The sounds OM AH HUM have outer, inner, and secret meanings. Each level of meaning represents a different aspect of the Buddhas’ power to transform body, speech, and mind. Specifically, at each level, OM represents the body, AH represents speech, and HUM represents the mind.
In the outer sense, OM purifies negative karma of the body, AH purifies negative karma of speech, and HUM purifies negative karma of the mind. Through this purification, OM AH HUM brings the blessings of the Buddhas’ body, speech, and mind. Moreover, OM represents the essence of form, AH represents the essence of sound, and HUM represents the essence of mind. When chanting this mantra, the practitioner purifies not only their own perception but also the perceptions of the people around them.
In the inner sense, OM purifies the subtle acupuncture points, AH purifies the inner wind or qi, and HUM purifies the creative essence.
At the deepest level, OM AH HUM represents the three kayas of the Lotus family. OM is the Dharma body, represented by Amitabha Buddha, the Buddha of Infinite Light. AH is the Sambhogakaya, represented by Avalokiteshvara, the Buddha of Great Compassion. HUM is the Nirmanakaya, represented by Padmasambhava. This means that Padmasambhava embodies all three kayas of the Buddhas, making the Vajra Guru mantra a particularly potent invocation of their transformative power.
VAJRA GURU PADMA:
VAJRA is often likened to a diamond, the hardest and most precious stone. Just as a diamond can cut through anything, yet itself is indestructible, so the unchanging wisdom of the Buddhas can never be destroyed by ignorance and can cut through all obstacles.
The qualities and activities of the body, speech, and mind of the Buddhas can be of immeasurable benefit through their diamond-sharp teaching power. The light of wisdom shines everywhere like the essence of Amitabha Buddha.
The term GURU means “weight” and refers to a person who is filled with wondrous virtues, exhibiting unmatched wisdom, understanding, compassion, and skillful means. GURU is equivalent to Sambhogakaya and to Avalokiteshvara, the Buddha of Great Compassion. As Padmasambhava taught the tantric path, symbolized by the Vajra, and through tantric practice attained supreme enlightenment, he is known as Vajra Guru.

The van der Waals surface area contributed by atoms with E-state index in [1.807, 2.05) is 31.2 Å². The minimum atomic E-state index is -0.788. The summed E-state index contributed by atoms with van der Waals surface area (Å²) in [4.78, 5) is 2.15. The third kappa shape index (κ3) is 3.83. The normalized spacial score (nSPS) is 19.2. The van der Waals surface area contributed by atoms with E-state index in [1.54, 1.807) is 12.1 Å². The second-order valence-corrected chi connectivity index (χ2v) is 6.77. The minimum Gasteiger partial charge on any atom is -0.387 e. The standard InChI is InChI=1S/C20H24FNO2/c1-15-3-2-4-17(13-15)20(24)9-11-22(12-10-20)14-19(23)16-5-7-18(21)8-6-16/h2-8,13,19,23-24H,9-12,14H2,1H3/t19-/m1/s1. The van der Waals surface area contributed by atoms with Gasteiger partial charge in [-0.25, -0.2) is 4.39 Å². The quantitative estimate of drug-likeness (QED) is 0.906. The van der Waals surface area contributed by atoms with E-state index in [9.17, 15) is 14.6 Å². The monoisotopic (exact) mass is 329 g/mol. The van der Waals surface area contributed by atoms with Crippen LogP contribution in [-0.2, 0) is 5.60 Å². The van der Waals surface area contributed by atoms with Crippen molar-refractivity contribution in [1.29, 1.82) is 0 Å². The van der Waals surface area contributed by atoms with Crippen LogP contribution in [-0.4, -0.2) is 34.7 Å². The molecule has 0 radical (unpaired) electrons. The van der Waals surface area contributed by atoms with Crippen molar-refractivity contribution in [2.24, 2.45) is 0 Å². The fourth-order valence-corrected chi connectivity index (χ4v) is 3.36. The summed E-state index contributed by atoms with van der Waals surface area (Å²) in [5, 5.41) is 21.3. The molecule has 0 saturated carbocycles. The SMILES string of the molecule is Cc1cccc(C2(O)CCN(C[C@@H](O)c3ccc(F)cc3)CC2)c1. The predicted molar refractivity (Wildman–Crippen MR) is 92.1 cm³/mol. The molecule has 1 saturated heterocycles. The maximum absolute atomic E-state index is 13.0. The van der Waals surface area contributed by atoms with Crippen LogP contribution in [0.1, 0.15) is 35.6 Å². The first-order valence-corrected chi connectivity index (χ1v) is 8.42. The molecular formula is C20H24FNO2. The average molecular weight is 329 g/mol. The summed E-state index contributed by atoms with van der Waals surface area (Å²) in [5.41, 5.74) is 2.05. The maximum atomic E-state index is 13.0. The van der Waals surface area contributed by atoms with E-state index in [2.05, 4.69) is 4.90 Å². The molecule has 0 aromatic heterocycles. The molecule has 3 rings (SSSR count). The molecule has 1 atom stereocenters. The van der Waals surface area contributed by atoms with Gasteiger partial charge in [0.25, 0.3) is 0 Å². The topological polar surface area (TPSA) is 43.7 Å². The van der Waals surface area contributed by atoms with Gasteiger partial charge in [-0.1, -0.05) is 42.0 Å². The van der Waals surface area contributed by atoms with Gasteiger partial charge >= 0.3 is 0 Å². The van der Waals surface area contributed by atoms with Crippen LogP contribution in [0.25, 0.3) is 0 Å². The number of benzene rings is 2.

PADMA, which means “lotus”, represents the Lotus family of the five families, and especially the aspect of the Enlightened Language of the Buddhas. People belong to the Lotus family, which is the Buddha family. Padmasambhava is the direct incarnation of Amitabha Buddha, the original Buddha of the Lotus family. Therefore, he is called “PADMA“, the lotus. His title, Padmasambhava, actually refers to the story of his birth on a blooming lotus.
Reciting this mantra grants us the grace of the enlightened mind and the noble qualities such as the wisdom and compassion of Padmasambhava and all the Buddhas.
SIDDHI is achievement, attainment, grace and realization. There are two kinds of achievement: relative and absolute. By receiving relative grace, all obstacles in life such as illness are eliminated, all good wishes are fulfilled, benefits such as long life, money growth and all circumstances are auspicious, helping to practice easier.
Absolute success or grace brings about full enlightenment, the fully realized state of the Padmasambhava from which to benefit the world.
HUM represents the enlightened mind of the Buddhas, and is the divine catalyst of the mantra. Like declaring the power and truth of the mantra: “Be so!” The essential meaning of the Vajra Guru mantra: “I request you, Vajra Guru, by your grace, to grant me mundane and supramundane achievements.”
The Benefits of chanting Vajra Guru mantra